Tax season is here. For some, this means a decent-sized refund and perhaps a new car or a warm beach. For some, this means a mountain of paperwork and fear of owing the government money. And still for others, this means assuming the identity of another, filing multiple tax returns, then pocketing the refunds that aren’t theirs.
The IRS loses about $5 billion each year in identity theft tax fraud, and it is still on the rise. In 2012, there were about 1.3 million fake returns. But this year, the IRS has caught over 2.6 million fake returns – and tax season has only begun. Further compounding the problem – these numbers are only what the IRS is aware of, as the IRS has missed an additional 1.5 million fake returns and $11.7 billion in refunds.
This method of tax fraud is appealing because it yields large sums of money and generally requires less work. Persons formerly convicted of violent crimes are turning to identity theft tax fraud because it is safer and the money is bigger.
So how is it done? First, the fake filers get identifying information – name, birth date, and Social Security number. Preferred targets are people who don’t usually file taxes, or file late. In the past, filers obtained identifying information belonging to prisoners or the deceased. Nowadays, they are expanding and getting this personal data wherever they can find it – such as medical facilities, insurance companies, schools, major credit card companies, etc.
Next, the filers make up wages and withholdings, information found on the W-2 form. They will typically file electronically to avoid the need to submit the actual W-2’s or verifying documents. There have even been stories of “filing parties,” where fake filers get together and bring their laptops. They may also show others how to file fake returns, and charge for their services.
Finally, they sit back and wait for “their” refunds to arrive, either via check or pre-paid debit cards (pre-paid debit cards are the preferred method because they are easier to obtain and harder to track). If the IRS mails the refund, filers provide addresses of vacant buildings or houses, or other properties and post-office boxes they have rented for this very purpose. If the IRS electronically deposits the refund, filers will open up either one or multiple bank accounts.
But sometimes, the fake filer doesn’t beat the real taxpayer to the punch, and the IRS ends up receiving two returns, allegedly from the same taxpayer. The IRS then has to verify which one is the legitimate return, and which one is the fraudulent return. Now the actual taxpayer has to wait for a long time to receive the refund to which he is entitled. There’s a current backlog of 300,000 cases, and taxpayers are waiting sometimes up to a year have their cases resolved.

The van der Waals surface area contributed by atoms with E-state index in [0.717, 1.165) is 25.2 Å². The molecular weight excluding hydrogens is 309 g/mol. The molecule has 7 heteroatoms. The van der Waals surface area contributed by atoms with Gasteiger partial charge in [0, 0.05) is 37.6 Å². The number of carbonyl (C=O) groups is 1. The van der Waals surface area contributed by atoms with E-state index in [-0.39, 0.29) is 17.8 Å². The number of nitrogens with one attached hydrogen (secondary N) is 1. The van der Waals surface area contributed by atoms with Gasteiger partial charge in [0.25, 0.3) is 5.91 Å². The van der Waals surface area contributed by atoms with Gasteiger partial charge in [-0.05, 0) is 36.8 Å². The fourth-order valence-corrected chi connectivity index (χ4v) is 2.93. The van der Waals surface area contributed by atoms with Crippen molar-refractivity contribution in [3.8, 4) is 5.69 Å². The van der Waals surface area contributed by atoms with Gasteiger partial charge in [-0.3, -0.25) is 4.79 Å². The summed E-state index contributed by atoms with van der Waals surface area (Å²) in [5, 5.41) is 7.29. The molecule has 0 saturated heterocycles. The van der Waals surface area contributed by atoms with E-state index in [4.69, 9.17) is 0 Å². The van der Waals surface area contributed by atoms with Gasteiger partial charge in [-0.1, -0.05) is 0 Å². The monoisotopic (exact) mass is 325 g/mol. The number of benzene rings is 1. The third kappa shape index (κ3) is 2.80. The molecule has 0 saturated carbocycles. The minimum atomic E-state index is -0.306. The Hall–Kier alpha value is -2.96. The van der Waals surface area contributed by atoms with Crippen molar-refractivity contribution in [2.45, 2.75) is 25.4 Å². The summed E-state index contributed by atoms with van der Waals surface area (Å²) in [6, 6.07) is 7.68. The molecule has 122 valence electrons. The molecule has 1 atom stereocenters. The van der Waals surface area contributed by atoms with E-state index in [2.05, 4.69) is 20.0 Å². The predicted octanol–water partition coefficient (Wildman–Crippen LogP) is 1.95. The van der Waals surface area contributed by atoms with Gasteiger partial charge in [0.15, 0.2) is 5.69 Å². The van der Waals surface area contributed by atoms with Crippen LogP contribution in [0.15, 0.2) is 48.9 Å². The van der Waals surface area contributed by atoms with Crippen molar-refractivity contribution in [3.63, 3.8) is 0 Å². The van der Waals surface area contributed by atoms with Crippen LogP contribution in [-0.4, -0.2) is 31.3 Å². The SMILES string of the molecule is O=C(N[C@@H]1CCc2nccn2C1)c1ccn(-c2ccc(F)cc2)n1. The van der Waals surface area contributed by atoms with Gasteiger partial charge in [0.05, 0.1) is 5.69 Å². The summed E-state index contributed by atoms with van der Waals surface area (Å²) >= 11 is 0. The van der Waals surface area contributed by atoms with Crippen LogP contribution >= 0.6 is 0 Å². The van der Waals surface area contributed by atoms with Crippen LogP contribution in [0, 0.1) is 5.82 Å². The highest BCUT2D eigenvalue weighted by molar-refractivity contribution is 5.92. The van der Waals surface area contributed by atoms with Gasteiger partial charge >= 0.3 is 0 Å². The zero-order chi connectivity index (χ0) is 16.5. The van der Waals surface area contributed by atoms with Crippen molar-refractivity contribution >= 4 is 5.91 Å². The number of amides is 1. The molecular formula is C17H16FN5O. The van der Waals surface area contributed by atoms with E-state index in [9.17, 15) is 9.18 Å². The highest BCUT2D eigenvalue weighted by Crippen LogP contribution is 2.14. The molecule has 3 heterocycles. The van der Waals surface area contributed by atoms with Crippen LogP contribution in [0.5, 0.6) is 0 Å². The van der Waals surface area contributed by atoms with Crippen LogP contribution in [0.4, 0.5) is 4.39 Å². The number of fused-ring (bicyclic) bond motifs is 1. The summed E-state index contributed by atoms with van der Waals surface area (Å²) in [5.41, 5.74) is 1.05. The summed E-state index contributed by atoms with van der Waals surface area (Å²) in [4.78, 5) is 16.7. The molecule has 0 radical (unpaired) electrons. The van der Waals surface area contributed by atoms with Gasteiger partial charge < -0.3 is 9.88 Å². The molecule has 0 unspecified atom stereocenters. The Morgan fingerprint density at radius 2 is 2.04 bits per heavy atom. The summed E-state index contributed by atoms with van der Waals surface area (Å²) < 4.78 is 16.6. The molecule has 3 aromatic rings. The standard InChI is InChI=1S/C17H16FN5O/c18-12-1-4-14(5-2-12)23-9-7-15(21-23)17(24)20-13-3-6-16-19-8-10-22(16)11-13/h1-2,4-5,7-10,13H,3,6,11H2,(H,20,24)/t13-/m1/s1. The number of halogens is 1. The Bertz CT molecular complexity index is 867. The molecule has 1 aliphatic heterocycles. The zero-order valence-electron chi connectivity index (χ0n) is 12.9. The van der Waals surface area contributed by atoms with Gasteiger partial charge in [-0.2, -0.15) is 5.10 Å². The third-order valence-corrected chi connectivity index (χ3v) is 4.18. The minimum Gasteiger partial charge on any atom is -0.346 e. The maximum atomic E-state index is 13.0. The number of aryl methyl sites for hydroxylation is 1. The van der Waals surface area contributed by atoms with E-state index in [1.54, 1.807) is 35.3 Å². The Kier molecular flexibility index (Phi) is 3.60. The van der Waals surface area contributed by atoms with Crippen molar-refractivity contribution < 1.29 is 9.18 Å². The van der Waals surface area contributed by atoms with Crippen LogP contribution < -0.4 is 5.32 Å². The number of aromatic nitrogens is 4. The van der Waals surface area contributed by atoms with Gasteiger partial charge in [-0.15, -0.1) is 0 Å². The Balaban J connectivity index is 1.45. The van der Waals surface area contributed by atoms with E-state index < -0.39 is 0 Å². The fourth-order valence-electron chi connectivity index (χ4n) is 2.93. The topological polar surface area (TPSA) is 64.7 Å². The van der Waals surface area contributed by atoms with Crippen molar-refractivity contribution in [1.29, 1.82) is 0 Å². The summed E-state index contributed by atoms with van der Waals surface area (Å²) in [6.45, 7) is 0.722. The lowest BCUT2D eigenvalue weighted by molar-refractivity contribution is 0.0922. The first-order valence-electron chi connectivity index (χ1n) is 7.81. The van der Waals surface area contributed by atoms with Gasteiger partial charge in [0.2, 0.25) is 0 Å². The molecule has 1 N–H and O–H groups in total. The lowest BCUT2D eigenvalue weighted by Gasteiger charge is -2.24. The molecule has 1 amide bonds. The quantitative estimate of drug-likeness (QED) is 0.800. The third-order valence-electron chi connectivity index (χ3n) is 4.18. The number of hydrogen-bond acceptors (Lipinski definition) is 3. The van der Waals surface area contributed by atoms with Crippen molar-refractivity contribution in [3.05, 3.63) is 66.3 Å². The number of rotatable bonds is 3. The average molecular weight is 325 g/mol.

Florida, especially Tampa, is the epicenter of the identity theft tax refund fraud. But it is hitting close to home in Ohio: Already this year in Columbus, Ohio two Columbus citizens were indicted in federal court for stealing identities and filing fraudulent returns. These individuals received over $1 million in refunds, which were sent to New York apartment mailboxes, and cashed through two companies they owned. Others have been sentenced in Dayton and Cleveland areas.
The IRS has taken steps to protect taxpayers, like hiring more investigators and increasing technology. It proposes using a national database to verify employment and wage information, and requiring that W-2’s be matched with tax returns before issuing refunds. Also, law enforcement has cracked down on investigations, and state legislatures (such as Florida) have drafted legislation to combat this problem.
Anyone who has been contacted by the IRS for an audit or any other significant question should contact an experienced lawyer right away. The IRS is not obligated to tell the subject of a criminal investigation that they are being brought in as the subject of a tax fraud investigation and will often start under the pretense of a civil investigation such as a tax audit or for another question. If the Tax Payer lies to the IRS to cover-up a criminal matter, then it can add obstruction of justice to the possible charges. Based on your set of circumstances an experienced attorney can advise you how to handle your situation with the IRS. Keep in mind that these civil investigations can quickly turn into federal criminal investigations.
Tax fraud is punishable by time in federal prison and the length of time depends on the amount of taxes not paid or the specific crime. As an experienced attorney I have handled numerous tax fraud cases including taking a multimillion dollar case to Federal Court. If you feel that you may be being investigated for tax fraud or other criminal or civil tax charges call my office today at (614) 309-0234 or fill out our case evaluation form.